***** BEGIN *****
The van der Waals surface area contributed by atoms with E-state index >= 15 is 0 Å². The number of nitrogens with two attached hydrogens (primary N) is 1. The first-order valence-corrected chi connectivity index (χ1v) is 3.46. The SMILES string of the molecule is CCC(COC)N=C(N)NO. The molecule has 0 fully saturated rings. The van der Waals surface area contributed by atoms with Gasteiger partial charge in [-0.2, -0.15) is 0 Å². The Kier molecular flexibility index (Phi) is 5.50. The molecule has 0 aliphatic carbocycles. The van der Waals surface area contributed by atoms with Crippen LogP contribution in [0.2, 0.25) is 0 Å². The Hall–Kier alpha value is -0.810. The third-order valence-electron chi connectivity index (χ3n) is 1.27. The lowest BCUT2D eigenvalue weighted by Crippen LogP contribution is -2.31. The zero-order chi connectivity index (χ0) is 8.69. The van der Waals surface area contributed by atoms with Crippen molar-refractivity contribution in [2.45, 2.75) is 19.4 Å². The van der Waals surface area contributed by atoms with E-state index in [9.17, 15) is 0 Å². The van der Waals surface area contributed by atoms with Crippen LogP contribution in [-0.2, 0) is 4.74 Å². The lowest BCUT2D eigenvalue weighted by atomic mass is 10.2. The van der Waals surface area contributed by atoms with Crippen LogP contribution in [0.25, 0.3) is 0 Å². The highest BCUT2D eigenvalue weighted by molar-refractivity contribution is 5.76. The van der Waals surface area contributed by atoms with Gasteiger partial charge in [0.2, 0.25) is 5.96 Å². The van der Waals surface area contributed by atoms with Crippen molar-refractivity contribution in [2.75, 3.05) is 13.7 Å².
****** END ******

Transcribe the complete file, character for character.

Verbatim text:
The van der Waals surface area contributed by atoms with E-state index >= 15 is 0 Å². The number of nitrogens with two attached hydrogens (primary N) is 1. The first-order valence-corrected chi connectivity index (χ1v) is 3.46. The SMILES string of the molecule is CCC(COC)N=C(N)NO. The molecule has 0 fully saturated rings. The van der Waals surface area contributed by atoms with Gasteiger partial charge in [-0.2, -0.15) is 0 Å². The Kier molecular flexibility index (Phi) is 5.50. The molecule has 0 aliphatic carbocycles. The van der Waals surface area contributed by atoms with Crippen LogP contribution in [0.2, 0.25) is 0 Å². The Hall–Kier alpha value is -0.810. The third-order valence-electron chi connectivity index (χ3n) is 1.27. The lowest BCUT2D eigenvalue weighted by Crippen LogP contribution is -2.31. The zero-order chi connectivity index (χ0) is 8.69. The van der Waals surface area contributed by atoms with Crippen molar-refractivity contribution in [2.45, 2.75) is 19.4 Å². The van der Waals surface area contributed by atoms with E-state index in [9.17, 15) is 0 Å². The van der Waals surface area contributed by atoms with Crippen LogP contribution in [-0.2, 0) is 4.74 Å². The lowest BCUT2D eigenvalue weighted by atomic mass is 10.2. The van der Waals surface area contributed by atoms with Crippen LogP contribution in [0.25, 0.3) is 0 Å². The highest BCUT2D eigenvalue weighted by molar-refractivity contribution is 5.76. The van der Waals surface area contributed by atoms with Gasteiger partial charge in [0.2, 0.25) is 5.96 Å². The van der Waals surface area contributed by atoms with Crippen molar-refractivity contribution in [2.75, 3.05) is 13.7 Å².